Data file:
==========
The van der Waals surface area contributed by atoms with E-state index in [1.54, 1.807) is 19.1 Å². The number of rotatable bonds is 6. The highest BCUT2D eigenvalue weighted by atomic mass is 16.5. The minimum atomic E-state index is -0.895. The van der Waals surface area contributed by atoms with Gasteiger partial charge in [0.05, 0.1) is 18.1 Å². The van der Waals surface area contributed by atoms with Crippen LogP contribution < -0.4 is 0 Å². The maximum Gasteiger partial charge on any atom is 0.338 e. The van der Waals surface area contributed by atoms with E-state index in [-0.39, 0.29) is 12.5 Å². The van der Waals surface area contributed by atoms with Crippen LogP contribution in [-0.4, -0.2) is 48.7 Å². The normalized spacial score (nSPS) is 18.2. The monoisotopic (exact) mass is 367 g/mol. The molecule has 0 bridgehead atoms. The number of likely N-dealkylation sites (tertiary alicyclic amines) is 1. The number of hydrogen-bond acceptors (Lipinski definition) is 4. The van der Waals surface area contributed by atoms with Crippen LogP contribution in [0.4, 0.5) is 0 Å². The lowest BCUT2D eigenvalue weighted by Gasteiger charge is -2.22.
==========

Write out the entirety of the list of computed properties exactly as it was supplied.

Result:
The van der Waals surface area contributed by atoms with E-state index in [1.54, 1.807) is 19.1 Å². The number of rotatable bonds is 6. The highest BCUT2D eigenvalue weighted by atomic mass is 16.5. The minimum atomic E-state index is -0.895. The van der Waals surface area contributed by atoms with Gasteiger partial charge in [0.05, 0.1) is 18.1 Å². The van der Waals surface area contributed by atoms with Crippen LogP contribution < -0.4 is 0 Å². The maximum Gasteiger partial charge on any atom is 0.338 e. The van der Waals surface area contributed by atoms with E-state index in [-0.39, 0.29) is 12.5 Å². The van der Waals surface area contributed by atoms with Crippen LogP contribution in [-0.4, -0.2) is 48.7 Å². The normalized spacial score (nSPS) is 18.2. The monoisotopic (exact) mass is 367 g/mol. The molecule has 0 bridgehead atoms. The number of likely N-dealkylation sites (tertiary alicyclic amines) is 1. The number of hydrogen-bond acceptors (Lipinski definition) is 4. The van der Waals surface area contributed by atoms with Crippen LogP contribution in [0.4, 0.5) is 0 Å². The lowest BCUT2D eigenvalue weighted by Gasteiger charge is -2.22.